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Liquid milk: Cash constraints and day-to-day intertemporal choice in financial diaries

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  • Geng, Xin
  • Janssens, Wendy
  • Kramer, Berber N.

Abstract

This paper analyzes implications of cash constraints for collective marketing, using the case of the Kenyan dairy sector. Collective marketing, for instance through cooperatives, can improve smallholder farmer income but relies on informal, nonenforceable agreements to sell outputs collectively. Side selling of output in the local market occurs frequently and is typically attributed to price differences between the market and cooperative. This paper provides an alternative explanation, namely that farmers sell in the local market when they are cash constrained because cooperatives defer payments while buyers in local markets pay cash immediately. Building on semiparametric estimation techniques for panel data, we find robust evidence of this theory. High-frequency, high-detail panel data show that farmers sell more in the local market, in particular to buyers who pay cash immediately, in weeks when they have low cash on hand. Moreover, households cope with health shocks by selling more milk in the local market and less to the cooperative, but only in weeks when they are not covered by health insurance. Increased flexibility in payment and the provision of insurance through agricultural cooperatives can potentially reduce side selling and improve the performance of collective marketing arrangements.

Suggested Citation

  • Geng, Xin & Janssens, Wendy & Kramer, Berber N., 2017. "Liquid milk: Cash constraints and day-to-day intertemporal choice in financial diaries," IFPRI discussion papers 1602, International Food Policy Research Institute (IFPRI).
  • Handle: RePEc:fpr:ifprid:1602
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    References listed on IDEAS

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    1. Jack, William & Kremer, Michael & Laat, Joost de & Suri, Tavneet, 2016. "Borrowing Requirements, Credit Access, and Adverse Selection: Evidence from Kenya," CEPR Discussion Papers 11523, C.E.P.R. Discussion Papers.
    2. Janssens, Wendy & Kramer, Berber & Swart, Lisette, 2017. "Be patient when measuring hyperbolic discounting: Stationarity, time consistency and time invariance in a field experiment," Journal of Development Economics, Elsevier, vol. 126(C), pages 77-90.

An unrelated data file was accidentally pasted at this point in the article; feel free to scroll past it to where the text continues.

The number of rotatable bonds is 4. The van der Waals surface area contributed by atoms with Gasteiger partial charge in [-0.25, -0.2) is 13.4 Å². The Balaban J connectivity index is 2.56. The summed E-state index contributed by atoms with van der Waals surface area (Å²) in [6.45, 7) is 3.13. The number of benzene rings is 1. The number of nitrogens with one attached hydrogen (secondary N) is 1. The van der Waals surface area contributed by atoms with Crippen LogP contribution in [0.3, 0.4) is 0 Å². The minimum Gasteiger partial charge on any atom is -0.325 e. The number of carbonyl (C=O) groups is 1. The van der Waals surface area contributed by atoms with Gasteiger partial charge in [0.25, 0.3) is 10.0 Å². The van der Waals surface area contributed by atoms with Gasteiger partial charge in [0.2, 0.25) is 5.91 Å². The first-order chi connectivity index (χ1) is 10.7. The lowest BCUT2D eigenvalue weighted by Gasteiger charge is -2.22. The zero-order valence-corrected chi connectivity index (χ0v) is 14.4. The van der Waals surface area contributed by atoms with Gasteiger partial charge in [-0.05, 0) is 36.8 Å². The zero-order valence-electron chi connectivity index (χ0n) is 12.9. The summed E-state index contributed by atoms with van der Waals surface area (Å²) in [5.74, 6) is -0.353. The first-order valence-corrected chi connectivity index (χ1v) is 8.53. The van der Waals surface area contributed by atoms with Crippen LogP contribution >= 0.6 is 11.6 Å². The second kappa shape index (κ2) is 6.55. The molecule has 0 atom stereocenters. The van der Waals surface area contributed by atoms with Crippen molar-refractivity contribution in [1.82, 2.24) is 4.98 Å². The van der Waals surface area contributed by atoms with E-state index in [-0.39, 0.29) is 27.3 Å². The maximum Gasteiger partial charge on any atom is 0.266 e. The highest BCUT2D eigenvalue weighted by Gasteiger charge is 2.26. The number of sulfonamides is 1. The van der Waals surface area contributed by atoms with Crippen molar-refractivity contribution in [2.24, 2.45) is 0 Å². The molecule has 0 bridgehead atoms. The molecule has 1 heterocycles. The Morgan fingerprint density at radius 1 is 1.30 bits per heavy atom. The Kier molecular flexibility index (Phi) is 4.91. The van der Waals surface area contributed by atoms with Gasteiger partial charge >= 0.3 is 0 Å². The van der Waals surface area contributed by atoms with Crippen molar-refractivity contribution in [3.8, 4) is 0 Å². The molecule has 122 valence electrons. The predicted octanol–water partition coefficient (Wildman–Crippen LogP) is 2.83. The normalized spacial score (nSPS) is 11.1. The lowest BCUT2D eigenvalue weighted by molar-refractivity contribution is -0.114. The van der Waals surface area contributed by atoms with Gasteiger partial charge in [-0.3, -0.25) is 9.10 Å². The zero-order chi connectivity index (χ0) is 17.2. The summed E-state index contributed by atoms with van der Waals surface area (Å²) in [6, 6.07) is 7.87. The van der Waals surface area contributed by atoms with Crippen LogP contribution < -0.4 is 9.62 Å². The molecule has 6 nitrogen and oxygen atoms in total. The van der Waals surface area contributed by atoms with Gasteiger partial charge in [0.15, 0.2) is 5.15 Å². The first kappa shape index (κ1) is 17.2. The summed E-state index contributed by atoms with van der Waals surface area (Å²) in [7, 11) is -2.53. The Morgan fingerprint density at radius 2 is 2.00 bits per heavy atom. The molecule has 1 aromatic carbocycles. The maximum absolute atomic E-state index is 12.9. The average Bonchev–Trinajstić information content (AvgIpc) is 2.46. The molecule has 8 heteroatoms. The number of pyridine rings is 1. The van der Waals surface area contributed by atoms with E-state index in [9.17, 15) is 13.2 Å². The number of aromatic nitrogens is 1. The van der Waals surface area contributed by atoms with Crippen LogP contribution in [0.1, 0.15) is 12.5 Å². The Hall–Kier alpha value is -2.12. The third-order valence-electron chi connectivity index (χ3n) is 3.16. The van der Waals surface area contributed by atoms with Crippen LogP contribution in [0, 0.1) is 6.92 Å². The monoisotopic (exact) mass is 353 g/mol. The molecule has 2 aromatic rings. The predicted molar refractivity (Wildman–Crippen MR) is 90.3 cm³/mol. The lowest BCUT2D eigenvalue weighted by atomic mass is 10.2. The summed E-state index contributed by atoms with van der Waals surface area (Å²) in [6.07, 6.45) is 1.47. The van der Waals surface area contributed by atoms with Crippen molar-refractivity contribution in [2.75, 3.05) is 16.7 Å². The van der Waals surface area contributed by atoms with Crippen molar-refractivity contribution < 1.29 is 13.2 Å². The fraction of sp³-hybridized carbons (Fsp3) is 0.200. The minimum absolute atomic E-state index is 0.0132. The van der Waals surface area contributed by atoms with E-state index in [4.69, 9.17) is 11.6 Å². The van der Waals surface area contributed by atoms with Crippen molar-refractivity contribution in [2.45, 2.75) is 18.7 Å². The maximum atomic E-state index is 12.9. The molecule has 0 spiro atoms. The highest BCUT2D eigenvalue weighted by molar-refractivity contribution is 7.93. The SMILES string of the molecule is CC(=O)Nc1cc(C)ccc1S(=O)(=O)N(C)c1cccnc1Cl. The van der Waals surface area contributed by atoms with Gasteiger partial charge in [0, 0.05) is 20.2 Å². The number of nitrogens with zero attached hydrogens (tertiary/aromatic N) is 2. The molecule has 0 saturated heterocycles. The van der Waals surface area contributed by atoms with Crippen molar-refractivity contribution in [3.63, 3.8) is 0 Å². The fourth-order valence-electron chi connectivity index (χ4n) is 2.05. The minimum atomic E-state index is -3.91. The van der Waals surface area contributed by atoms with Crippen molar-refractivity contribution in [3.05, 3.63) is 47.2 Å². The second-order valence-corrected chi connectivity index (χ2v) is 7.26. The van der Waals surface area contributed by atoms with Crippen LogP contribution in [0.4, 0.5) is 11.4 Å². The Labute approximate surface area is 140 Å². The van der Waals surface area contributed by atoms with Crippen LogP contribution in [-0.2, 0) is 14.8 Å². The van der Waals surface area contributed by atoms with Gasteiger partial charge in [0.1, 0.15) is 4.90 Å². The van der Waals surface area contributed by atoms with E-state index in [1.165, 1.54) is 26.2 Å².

3. Su, Liangjun & Ullah, Aman, 2006. "Profile likelihood estimation of partially linear panel data models with fixed effects," Economics Letters, Elsevier, vol. 92(1), pages 75-81, July.
    4. Zimmerman, Frederick J. & Carter, Michael R., 2003. "Asset smoothing, consumption smoothing and the reproduction of inequality under risk and subsistence constraints," Journal of Development Economics, Elsevier, vol. 71(2), pages 233-260, August.
    5. Mark Dean & Anja Sautmann, 2014. "Credit Constraints and the Measurement of Time Preferences," Working Papers 2014-1, Brown University, Department of Economics.
    6. William Jack & Michael Kremer & Joost de Laat & Tavneet Suri, 2016. "Borrowing Requirements, Credit Access, and Adverse Selection: Evidence from Kenya," NBER Working Papers 22686, National Bureau of Economic Research, Inc.
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    Citations

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    Cited by:

    1. Kramer, Berber & Kunst, David, 2017. "Intertemporal choice and income regularity: Non-fungibility in a lab-in-the-field experiment," IFPRI discussion papers 1646, International Food Policy Research Institute (IFPRI).
    2. Casaburi, Lorenzo & Macchiavello, Rocco, 2019. "Demand and supply of infrequent payments as a commitment device: evidence from Kenya," LSE Research Online Documents on Economics 100180, London School of Economics and Political Science, LSE Library.
    3. Casaburi, Lorenzo & Macchiavello, Rocco, 2018. "Firm and Market Response to Saving Constraints: Evidence from the Kenyan Dairy Industry," CAGE Online Working Paper Series 367, Competitive Advantage in the Global Economy (CAGE).
    4. Geng, Xin & Ide, Vera & Janssens, Wendy & Kramer, Berber & van der List, Marijn, 2017. "Health insurance, a friend in need? Evidence from financial and health diaries in Kenya," IFPRI discussion papers 1664, International Food Policy Research Institute (IFPRI).

    More about this item

    Keywords

    finance; dairy industry; dairy cooperatives; agricultural cooperatives; smallholders; marketing; households; economic development;

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